I have always been convinced the re-opening of schools to be merely an ideological issue; now more than even. After fruitless months spent discussing about the employment of one-seater desks with wheels or the right safe distances between students or teachers, which were shortened day after day to stuff them all in “safety” in the classrooms, we have found ourselves in the front line unprotected, unprepared and even without the famous wheeled one-seater desks, which have now been confined to mere urban legend, as we have never seen one of them in flesh and blood.
Of course, the show had to go on, and it did, backed by the propagandistic ministerial cry of war : “schools are safe“. I often wonder, how vital it is to hold important offices nowadays, to be a good story teller rather than displaying skill and training.They are mostly pretenders and liars, who have the nerve to charm that majority of dummies who wish to be lulled by a nice story with a happy end.
Yet, it is hard to keep telling the same fairy tale when the witch, who was believed dead or almost dead is back in the saddle, as after only a couple of weeks from the reopening of schools the figures about Covid-19 transmission started to increase rapidly. So, if the Minister of Education wanted to keep her point, it was crucial to find somebody else to blame – this is rule number one for a good, shrewd politician – so the fault fell on the Minister of Transports. Hence, the story was thus upgraded: “schools are safe, but transports are not. Covid transmission happens on buses and trains because distances are not respected, while we do respect them in schools“.
As a consequence of these remarks, endless tv squabbles followed, but the theme actually sounded more like the chicken and the egg debate. Those who might get infected on buses and trains, then come to school, in fact. Once in, we provide them with masks, which are readily thrown away as soon as they cross the school gate, but even if we invite our students to sanitize their hands and be seated, they are not statues and naturally break the rules as soon as you turn your back or you realize that those at home need to ask a question or have lost their connections. I cannot watch them all. Hence, despite everybody’s good will and efforts, it is impossible to guarantee that the virus is not transmitted in schools, but quite the opposite.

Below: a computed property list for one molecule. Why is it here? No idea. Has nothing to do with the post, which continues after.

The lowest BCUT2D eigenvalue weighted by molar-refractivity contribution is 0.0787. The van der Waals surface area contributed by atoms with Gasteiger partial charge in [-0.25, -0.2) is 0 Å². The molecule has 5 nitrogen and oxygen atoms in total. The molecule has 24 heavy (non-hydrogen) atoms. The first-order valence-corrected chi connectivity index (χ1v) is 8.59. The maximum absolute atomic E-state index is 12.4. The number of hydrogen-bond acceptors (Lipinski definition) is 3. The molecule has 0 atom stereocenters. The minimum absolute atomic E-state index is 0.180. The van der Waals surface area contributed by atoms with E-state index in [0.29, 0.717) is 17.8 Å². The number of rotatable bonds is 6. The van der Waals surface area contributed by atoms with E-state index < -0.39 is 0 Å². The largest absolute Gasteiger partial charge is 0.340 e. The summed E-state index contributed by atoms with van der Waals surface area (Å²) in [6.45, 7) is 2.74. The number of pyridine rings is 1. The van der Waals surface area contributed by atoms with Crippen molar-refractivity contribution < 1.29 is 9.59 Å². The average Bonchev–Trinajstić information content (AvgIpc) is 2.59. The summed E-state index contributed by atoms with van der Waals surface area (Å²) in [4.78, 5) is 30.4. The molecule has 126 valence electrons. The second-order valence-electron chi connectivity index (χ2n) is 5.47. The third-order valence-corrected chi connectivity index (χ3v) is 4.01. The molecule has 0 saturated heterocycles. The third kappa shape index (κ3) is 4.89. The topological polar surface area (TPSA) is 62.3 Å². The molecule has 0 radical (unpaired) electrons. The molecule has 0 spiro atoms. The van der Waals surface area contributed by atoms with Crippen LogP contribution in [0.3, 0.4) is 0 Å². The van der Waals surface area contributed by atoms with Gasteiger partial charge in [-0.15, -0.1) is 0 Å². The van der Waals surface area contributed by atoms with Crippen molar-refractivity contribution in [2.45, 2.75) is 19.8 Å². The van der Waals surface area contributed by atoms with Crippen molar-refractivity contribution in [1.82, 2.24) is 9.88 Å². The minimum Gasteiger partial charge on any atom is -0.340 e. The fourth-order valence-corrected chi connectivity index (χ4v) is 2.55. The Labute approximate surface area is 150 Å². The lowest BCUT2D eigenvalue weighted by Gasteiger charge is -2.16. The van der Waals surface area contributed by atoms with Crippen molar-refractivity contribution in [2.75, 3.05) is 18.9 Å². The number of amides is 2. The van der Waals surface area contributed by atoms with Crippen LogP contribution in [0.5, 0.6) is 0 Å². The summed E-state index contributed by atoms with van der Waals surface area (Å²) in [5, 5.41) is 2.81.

Indeed, I have to say that since our first school day, the feeling of being exposed to the virus has became so palpable, that we have all felt the urgent need to take more precautions than the protocols suggested. Despite all our efforts, pretty soon some of my colleagues started to go missing one after the other, only to discover afterwards that they had been quarantined along with their classes.The net was closing on me, I could feel it. “Only one will remain” I used to say jokingly to a colleague of mine, quoting Highlander, but unfortunately I could not boast to be the last one to survive, as yesterday after a long, brave battle I fell and was quarantined, as one of my students was found positive to his first Covid test. I’ll be back to work in a couple of weeks, ready to be quarantined again as soon as I bump into another positive case or get infected myself.
Since this situation was easily predictable, I cannot help but wonder why we haven’t been able to take the appropriate measures in six months. The school is open, the Minister claims it as her success, but she pretends not to realize that in the classrooms and along the aisles education cannot be found anywhere. Why we haven’t treasured on-line learning experience, especially for high schools and universities, and invested in technology, bandwidth, for instance, rather than disclaiming it entirely, truly I cannot say. The only answer I can give is that keeping the on-line learning option would have meant admitting that the pandemic was not over and the return to normal was not imminent, and god knows what could happen when a country is not told a good fairy tale before going to sleep.